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Microsoft Now Says SPNEGO Extended Negotiation Security Vulnerability (CVE-2022-37958) is Critical

Updated on 2022-12-15: CVE-2022-37958

Valentina Palmiotti, a security researcher at IBM’s X-Force Red, has released more details about CVE-2022-37958, a vulnerability in the Windows SPNEGO protocol that Microsoft patched back in September. A video demonstration of the bug is here. The tl;dr here is below. Long story short, it’s really bad!

“The vulnerability is in the SPNEGO Extended Negotiation (NEGOEX) Security Mechanism, which allows a client and server to negotiate the choice of security mechanism to use. This vulnerability is a pre-authentication remote code execution vulnerability impacting a wide range of protocols. It has the potential to be wormable.”

“Unlike the vulnerability (CVE-2017-0144) exploited by EternalBlue and used in the WannaCry ransomware attacks, which only affected the SMB protocol, this vulnerability has a broader scope and could potentially affect a wider range of Windows systems due to a larger attack surface of services exposed to the public internet (HTTP, RDP, SMB) or on internal networks. This vulnerability does not require user interaction or authentication by a victim on a target system.”

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Overview: Microsoft Now Says SPNEGO Extended Negotiation Security Vulnerability is Critical

Microsoft has reclassified a vulnerability they patched in September as critical. The vulnerability in the Simple and Protected GSSAPI Negotiation Mechanism (SPNEGO) Extended Negotiation Security Mechanism (CVE-2022-37958) was initially described as an information disclosure issue. Now it has been found that the flaw could be exploited to allow remote execution of arbitrary code, prompting Microsoft to reclassify its severity.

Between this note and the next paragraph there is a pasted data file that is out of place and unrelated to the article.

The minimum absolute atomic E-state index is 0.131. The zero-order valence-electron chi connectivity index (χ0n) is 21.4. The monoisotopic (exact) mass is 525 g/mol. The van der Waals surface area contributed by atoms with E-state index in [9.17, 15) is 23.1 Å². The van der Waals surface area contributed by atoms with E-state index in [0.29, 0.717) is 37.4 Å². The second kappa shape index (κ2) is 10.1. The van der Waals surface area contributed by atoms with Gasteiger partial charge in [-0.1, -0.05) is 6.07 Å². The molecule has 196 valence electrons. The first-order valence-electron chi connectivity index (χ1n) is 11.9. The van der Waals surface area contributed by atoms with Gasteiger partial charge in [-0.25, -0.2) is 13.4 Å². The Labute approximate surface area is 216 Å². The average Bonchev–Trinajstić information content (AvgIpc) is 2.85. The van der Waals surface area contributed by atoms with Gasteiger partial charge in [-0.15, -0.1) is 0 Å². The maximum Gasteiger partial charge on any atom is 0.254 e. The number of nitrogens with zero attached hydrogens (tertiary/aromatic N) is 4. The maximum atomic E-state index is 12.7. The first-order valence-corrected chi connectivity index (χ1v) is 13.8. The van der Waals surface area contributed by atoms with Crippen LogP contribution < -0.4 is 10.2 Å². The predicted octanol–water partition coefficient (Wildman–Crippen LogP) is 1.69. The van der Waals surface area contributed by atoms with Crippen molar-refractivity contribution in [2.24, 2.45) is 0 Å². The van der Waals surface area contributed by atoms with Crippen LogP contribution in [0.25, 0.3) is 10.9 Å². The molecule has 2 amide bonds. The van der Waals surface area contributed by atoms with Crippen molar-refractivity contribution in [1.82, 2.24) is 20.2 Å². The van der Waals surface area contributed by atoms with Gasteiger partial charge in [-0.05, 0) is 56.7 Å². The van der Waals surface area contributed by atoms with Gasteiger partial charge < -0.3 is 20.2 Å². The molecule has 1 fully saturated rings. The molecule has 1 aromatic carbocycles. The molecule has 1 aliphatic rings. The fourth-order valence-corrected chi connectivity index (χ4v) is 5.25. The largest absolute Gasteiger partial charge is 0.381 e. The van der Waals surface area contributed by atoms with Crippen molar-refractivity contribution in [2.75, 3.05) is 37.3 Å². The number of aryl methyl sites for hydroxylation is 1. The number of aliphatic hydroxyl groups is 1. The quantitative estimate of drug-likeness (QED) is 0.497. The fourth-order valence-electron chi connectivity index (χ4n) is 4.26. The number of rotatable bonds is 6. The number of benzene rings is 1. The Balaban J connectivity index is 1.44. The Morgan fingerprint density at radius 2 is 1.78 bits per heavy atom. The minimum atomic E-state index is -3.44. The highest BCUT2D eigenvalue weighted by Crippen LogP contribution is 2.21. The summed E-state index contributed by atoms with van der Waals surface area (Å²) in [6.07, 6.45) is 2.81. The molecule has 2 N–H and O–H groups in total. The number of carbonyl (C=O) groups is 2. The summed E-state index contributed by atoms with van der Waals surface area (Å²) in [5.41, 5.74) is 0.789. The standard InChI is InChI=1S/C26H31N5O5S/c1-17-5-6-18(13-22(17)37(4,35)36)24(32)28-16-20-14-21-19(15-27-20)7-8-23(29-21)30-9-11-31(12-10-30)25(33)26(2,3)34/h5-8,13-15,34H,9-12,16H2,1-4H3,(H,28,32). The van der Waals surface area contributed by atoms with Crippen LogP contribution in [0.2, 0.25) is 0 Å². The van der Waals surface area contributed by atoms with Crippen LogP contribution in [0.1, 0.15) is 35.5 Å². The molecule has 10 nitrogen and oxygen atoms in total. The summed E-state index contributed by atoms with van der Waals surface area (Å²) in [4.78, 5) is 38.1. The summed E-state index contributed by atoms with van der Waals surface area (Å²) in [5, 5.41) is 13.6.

Note

  • Common mechanisms that can be used to exploit the vulnerability are SMB, HTTP, and RDP. While you’re no longer exposing SMB and RDP to the Internet, you are likely exposing HTTP. Don’t panic: make sure the September update was rolled out to those servers. Microsoft included the update in the monthly rollup for their OSes, as well as their security specific update patch set.

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Alex Lim is a certified IT Technical Support Architect with over 15 years of experience in designing, implementing, and troubleshooting complex IT systems and networks. He has worked for leading IT companies, such as Microsoft, IBM, and Cisco, providing technical support and solutions to clients across various industries and sectors. Alex has a bachelor’s degree in computer science from the National University of Singapore and a master’s degree in information security from the Massachusetts Institute of Technology. He is also the author of several best-selling books on IT technical support, such as The IT Technical Support Handbook and Troubleshooting IT Systems and Networks. Alex lives in Bandar, Johore, Malaysia with his wife and two chilrdren. You can reach him at [email protected] or follow him on Website | Twitter | Facebook

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